Since the founding of the Will Eisner Comic Industry Awards (and their previous incarnation, the Kirby Awards), the following individuals have been inducted into the Hall of Fame.
Hall of Fame
Frank Miller had drawn a few short comics stories for DC and Marvel before he got his first regular series, Daredevil, in 1979. In 1981 he took over writing and drawing the series, introducing such characters as Elektra and Bullseye. After drawing the classic Wolverine miniseries by Chris Claremont, he went over to DC, first producing his own Ronin miniseries, then going on to create such 1980s classics as Batman: The Dark Knight Returns, Batman: Year One (with David Mazzucchelli), Daredevil: Born Again (with Mazzucchelli), and Elektra: Assassin (with Bill Sienkiewicz), the latter two at Marvel. In the 1990s, he moved to Dark Horse, which published his Hard Boiled (with Geof Darrow), Big Guy and Rusty the Boy Robot (with Darrow), Give Me Liberty (with Dave Gibbons), Sin City, and 300. In this century he has been active as a film director (Sin City) along with doing such comics projects as Batman: The Dark Knight Strikes Again, All-Star Batman & Robin the Boy Wonder, and Holy Terror. Inducted 2015
Although best known as Japan’s premier anime filmmaker, Hiyao Miyazaki is also celebrated as a manga artist worldwide. His major project, Nausicaä of the Valley of the Wind, was published intermittently from 1981 to 1994 and has been collected in multiple book volumes as well as being made into an animated feature. Other manga works include The Journey of Shuna, Hikōtei Jidai, and Kaze Tachinu (The Wind Rises). Inducted 2014
Sheldon Moldoff, Bob Kane's first assistant on Batman, worked on the character off and on for 30 years. He is credited with co-creating Bat-Girl, Bat-Woman, Poison Ivy, Mr. Freeze, Bat-Mite, and Ace the Bat Hound, and he was the regular artist on the Golden Age Hawkman. He was also a prolific cover artist, with credits including the first Green Lantern cover (All-American #16). Inducted 2014
British writer Alan Moore is best known as the creator of Watchmen, V for Vendetta, and From Hell. In the early 1980s he worked primarily for 2000AD (creating such series as Skiz, D.R. & Quinch, and The Ballad of Halo Jones), Marvel UK, and Warrior Publications. Moore hit the American comics scene in 1983 as the writer of DC’s Swamp Thing. The success of that title led to DC’s recruitment of more British writers, the founding of the Vertigo imprint, and Moore’s going on to create such enduring titles as Watchmen, Batman: The Killing Joke, V for Vendetta, The League of Extraordinary Gentlemen, and Lost Girls. Inducted 2014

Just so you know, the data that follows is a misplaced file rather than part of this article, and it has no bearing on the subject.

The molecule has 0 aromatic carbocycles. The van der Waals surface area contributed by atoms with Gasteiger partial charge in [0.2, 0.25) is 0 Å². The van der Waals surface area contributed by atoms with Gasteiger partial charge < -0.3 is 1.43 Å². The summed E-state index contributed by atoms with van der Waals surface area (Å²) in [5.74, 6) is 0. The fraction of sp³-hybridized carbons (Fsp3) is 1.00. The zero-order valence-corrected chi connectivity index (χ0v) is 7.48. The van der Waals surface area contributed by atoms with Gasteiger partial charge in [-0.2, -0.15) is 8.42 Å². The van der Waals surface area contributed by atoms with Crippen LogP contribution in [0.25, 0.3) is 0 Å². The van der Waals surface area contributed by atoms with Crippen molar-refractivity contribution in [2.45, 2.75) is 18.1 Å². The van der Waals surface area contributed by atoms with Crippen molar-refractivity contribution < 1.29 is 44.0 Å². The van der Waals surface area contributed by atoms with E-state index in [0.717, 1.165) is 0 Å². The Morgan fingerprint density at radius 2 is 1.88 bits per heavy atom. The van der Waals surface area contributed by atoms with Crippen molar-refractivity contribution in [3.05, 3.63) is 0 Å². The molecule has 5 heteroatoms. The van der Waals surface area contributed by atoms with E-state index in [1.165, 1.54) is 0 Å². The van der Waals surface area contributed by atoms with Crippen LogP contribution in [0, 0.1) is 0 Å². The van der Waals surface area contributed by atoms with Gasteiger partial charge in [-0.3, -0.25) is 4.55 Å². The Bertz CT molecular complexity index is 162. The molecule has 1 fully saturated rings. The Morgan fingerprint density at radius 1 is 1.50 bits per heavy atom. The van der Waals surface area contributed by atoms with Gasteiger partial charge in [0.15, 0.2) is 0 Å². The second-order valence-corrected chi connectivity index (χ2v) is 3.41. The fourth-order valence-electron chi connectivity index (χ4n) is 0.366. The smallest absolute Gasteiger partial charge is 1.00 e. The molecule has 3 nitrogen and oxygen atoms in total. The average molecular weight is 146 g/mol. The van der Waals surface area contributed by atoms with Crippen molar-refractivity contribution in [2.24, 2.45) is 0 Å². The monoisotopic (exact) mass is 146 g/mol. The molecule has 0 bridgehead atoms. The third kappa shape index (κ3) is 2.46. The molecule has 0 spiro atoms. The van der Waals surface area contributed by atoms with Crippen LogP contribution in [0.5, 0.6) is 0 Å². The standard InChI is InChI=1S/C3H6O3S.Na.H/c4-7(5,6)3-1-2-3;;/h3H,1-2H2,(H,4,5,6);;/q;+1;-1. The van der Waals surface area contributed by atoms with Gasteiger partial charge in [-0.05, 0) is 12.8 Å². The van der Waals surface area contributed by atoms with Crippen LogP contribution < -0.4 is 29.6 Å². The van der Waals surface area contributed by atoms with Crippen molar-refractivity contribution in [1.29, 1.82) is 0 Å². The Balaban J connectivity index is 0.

Marty Nodell co-created the Green Lantern in 1940 with writer Bill Finger. He drew Green Lantern in various titles until leaving DC in 1947 to work for Timely Comics. At Timely he drew Captain America, The Human Torch, and the Submariner, among others, until 1950 when he left the comics business for good. Inducted 2011
In 1968 DC editor Julius Schwartz asked Dennis O'Neil to revamp Batman. O’Neil and artist Neal Adams took the character back to his roots and created the version of Batman that has been an inspiration for many of the Warner Bros. films and current comics. In 1970, Dennis again collaborated with Adams and Schwartz to produce the Green Lantern/Green Arrow series. Among his other lauded works for DC are The Shadow with Michael Kaluta and The Question with Denys Cowan.
Joe Orlando started out as an assistant to Wally Wood in the late 1940s and became one of EC’s top sf/fantasy illustrators in the early 1950s. After a stint drawing for Classics Illustrated, he freelanced for MAD and Warren Publications in the 1960s. In 1968 he went on staff at DC, where he edited such titles as House of Mystery, The Witching Hour, Weird War Tales, and Plop! and went on to become vice president and coordinator of special projects. Orlando is credited with designing much of DC’s distinctive typography. Inducted 2007
In addition to Osamu Tezuka, Katsuhiro Otomo is the creator most responsible for popularizing anime and manga in the Western world. Akira, his landmark achievement, revitalized the anime and manga industry, building an entire new anime empire on the groundwork laid by Tezuka. Otomo’s other famous work is Domu, which began being serialized in 1980 and ran for two years. Next came Akira, which ran to over 2,000 pages serialized over eight years (1982–1990). The anime adaptation was released in 1988. Following the success of Akira, Otomo continued work in film as a director and screenwriter. Inducted 2012
The first issue of Harvey Pekar‘s American Splendor appeared in 1976. Between then and 1991 he self-published 16 issues, drawn by a variety of artists, most notably R. Crumb and Frank Stack. Subsequent issues were published by Dark Horse and Vertigo. His book with Joyce Brabner Our Cancer Year garnered numerous awards, and Harvey became somewhat of a celebrity by appearing on the Letterman show. In 2003 a film version of American Splendor brought Harvey back into the spotlight. Inducted 2011
Hugo Pratt was an Italian who grew up in both Venice and Ethiopia. The aspiring cartoonist moved to Argentina in 1950, where he created a number of adventure comic strips. He returned to Italy in 1965, and in 1970 he created Corto Maltese, an adventure series set in the South Seas, for the French comics weekly Pif. This strip became very successful, and Pratt’s distinctive art style became highly influential on cartoonists around the world. Inducted 2005